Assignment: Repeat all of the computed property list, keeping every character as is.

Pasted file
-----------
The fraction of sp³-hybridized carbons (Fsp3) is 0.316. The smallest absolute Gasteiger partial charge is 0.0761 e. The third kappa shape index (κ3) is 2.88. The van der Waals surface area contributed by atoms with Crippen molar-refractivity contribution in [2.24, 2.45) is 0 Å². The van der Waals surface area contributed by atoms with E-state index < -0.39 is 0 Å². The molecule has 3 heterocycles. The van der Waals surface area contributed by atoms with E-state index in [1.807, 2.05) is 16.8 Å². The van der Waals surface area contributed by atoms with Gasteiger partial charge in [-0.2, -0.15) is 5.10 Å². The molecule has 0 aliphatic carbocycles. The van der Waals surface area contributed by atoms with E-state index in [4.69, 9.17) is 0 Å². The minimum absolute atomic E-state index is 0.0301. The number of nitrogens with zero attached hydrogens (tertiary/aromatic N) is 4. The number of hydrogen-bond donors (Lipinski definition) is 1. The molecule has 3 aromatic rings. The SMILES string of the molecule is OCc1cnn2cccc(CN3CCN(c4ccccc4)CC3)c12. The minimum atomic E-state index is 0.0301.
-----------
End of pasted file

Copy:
The fraction of sp³-hybridized carbons (Fsp3) is 0.316. The smallest absolute Gasteiger partial charge is 0.0761 e. The third kappa shape index (κ3) is 2.88. The van der Waals surface area contributed by atoms with Crippen molar-refractivity contribution in [2.24, 2.45) is 0 Å². The van der Waals surface area contributed by atoms with E-state index < -0.39 is 0 Å². The molecule has 3 heterocycles. The van der Waals surface area contributed by atoms with E-state index in [1.807, 2.05) is 16.8 Å². The van der Waals surface area contributed by atoms with Gasteiger partial charge in [-0.2, -0.15) is 5.10 Å². The molecule has 0 aliphatic carbocycles. The van der Waals surface area contributed by atoms with E-state index in [4.69, 9.17) is 0 Å². The minimum absolute atomic E-state index is 0.0301. The number of nitrogens with zero attached hydrogens (tertiary/aromatic N) is 4. The number of hydrogen-bond donors (Lipinski definition) is 1. The molecule has 3 aromatic rings. The SMILES string of the molecule is OCc1cnn2cccc(CN3CCN(c4ccccc4)CC3)c12. The minimum atomic E-state index is 0.0301.